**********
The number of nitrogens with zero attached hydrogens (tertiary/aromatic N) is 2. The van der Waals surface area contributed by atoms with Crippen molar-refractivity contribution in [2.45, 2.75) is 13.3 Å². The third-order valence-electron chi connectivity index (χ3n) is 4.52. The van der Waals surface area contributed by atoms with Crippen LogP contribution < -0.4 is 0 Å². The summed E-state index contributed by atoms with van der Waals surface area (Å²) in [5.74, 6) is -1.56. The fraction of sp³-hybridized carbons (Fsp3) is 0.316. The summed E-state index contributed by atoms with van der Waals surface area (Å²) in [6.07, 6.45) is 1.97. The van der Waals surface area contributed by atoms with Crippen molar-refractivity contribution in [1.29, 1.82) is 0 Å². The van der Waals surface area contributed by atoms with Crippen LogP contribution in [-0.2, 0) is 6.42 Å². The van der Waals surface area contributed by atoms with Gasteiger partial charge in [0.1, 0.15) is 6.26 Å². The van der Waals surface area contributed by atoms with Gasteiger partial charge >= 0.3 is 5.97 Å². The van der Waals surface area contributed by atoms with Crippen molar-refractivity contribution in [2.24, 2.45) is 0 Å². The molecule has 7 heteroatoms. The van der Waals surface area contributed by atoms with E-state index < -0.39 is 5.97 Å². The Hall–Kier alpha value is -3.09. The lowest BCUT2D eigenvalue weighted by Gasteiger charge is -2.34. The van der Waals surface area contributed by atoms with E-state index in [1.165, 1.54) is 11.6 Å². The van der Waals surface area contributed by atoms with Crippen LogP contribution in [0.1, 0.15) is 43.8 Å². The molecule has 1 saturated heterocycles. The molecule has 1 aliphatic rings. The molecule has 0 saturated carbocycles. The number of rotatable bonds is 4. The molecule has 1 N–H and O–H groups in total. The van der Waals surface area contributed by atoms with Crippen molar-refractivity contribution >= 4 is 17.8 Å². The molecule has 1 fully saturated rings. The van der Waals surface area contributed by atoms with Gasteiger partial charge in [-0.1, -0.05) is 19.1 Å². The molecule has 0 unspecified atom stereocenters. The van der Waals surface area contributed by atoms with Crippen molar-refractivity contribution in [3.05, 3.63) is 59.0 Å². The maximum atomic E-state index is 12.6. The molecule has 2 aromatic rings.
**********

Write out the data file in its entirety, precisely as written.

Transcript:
The number of nitrogens with zero attached hydrogens (tertiary/aromatic N) is 2. The van der Waals surface area contributed by atoms with Crippen molar-refractivity contribution in [2.45, 2.75) is 13.3 Å². The third-order valence-electron chi connectivity index (χ3n) is 4.52. The van der Waals surface area contributed by atoms with Crippen LogP contribution < -0.4 is 0 Å². The summed E-state index contributed by atoms with van der Waals surface area (Å²) in [5.74, 6) is -1.56. The fraction of sp³-hybridized carbons (Fsp3) is 0.316. The summed E-state index contributed by atoms with van der Waals surface area (Å²) in [6.07, 6.45) is 1.97. The van der Waals surface area contributed by atoms with Crippen molar-refractivity contribution in [1.29, 1.82) is 0 Å². The van der Waals surface area contributed by atoms with Crippen LogP contribution in [-0.2, 0) is 6.42 Å². The van der Waals surface area contributed by atoms with Gasteiger partial charge in [0.1, 0.15) is 6.26 Å². The van der Waals surface area contributed by atoms with Gasteiger partial charge >= 0.3 is 5.97 Å². The van der Waals surface area contributed by atoms with Crippen molar-refractivity contribution in [2.24, 2.45) is 0 Å². The molecule has 7 heteroatoms. The van der Waals surface area contributed by atoms with E-state index < -0.39 is 5.97 Å². The Hall–Kier alpha value is -3.09. The lowest BCUT2D eigenvalue weighted by Gasteiger charge is -2.34. The van der Waals surface area contributed by atoms with E-state index in [1.165, 1.54) is 11.6 Å². The van der Waals surface area contributed by atoms with Crippen LogP contribution in [0.1, 0.15) is 43.8 Å². The molecule has 1 saturated heterocycles. The molecule has 1 aliphatic rings. The molecule has 0 saturated carbocycles. The number of rotatable bonds is 4. The molecule has 1 N–H and O–H groups in total. The van der Waals surface area contributed by atoms with Crippen molar-refractivity contribution >= 4 is 17.8 Å². The molecule has 1 fully saturated rings. The van der Waals surface area contributed by atoms with Gasteiger partial charge in [-0.1, -0.05) is 19.1 Å². The molecule has 0 unspecified atom stereocenters. The van der Waals surface area contributed by atoms with Crippen molar-refractivity contribution in [3.05, 3.63) is 59.0 Å². The maximum atomic E-state index is 12.6. The molecule has 2 aromatic rings.